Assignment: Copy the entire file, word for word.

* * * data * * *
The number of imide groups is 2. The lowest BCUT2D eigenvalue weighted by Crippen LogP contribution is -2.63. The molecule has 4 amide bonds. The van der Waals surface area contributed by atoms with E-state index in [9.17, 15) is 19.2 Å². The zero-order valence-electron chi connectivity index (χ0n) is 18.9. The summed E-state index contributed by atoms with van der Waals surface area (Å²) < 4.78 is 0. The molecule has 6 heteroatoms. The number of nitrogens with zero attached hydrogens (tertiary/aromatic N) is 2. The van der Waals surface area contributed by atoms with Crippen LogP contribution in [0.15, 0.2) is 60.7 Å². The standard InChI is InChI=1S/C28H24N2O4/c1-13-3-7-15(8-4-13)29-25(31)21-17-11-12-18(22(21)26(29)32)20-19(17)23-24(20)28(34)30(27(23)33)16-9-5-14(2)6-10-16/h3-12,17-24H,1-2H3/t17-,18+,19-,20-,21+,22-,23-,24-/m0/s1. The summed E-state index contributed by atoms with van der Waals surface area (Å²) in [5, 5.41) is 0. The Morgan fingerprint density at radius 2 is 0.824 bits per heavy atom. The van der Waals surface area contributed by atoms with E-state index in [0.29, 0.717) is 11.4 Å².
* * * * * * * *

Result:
The number of imide groups is 2. The lowest BCUT2D eigenvalue weighted by Crippen LogP contribution is -2.63. The molecule has 4 amide bonds. The van der Waals surface area contributed by atoms with E-state index in [9.17, 15) is 19.2 Å². The zero-order valence-electron chi connectivity index (χ0n) is 18.9. The summed E-state index contributed by atoms with van der Waals surface area (Å²) < 4.78 is 0. The molecule has 6 heteroatoms. The number of nitrogens with zero attached hydrogens (tertiary/aromatic N) is 2. The van der Waals surface area contributed by atoms with Crippen LogP contribution in [0.15, 0.2) is 60.7 Å². The standard InChI is InChI=1S/C28H24N2O4/c1-13-3-7-15(8-4-13)29-25(31)21-17-11-12-18(22(21)26(29)32)20-19(17)23-24(20)28(34)30(27(23)33)16-9-5-14(2)6-10-16/h3-12,17-24H,1-2H3/t17-,18+,19-,20-,21+,22-,23-,24-/m0/s1. The summed E-state index contributed by atoms with van der Waals surface area (Å²) in [5, 5.41) is 0. The Morgan fingerprint density at radius 2 is 0.824 bits per heavy atom. The van der Waals surface area contributed by atoms with E-state index in [0.29, 0.717) is 11.4 Å².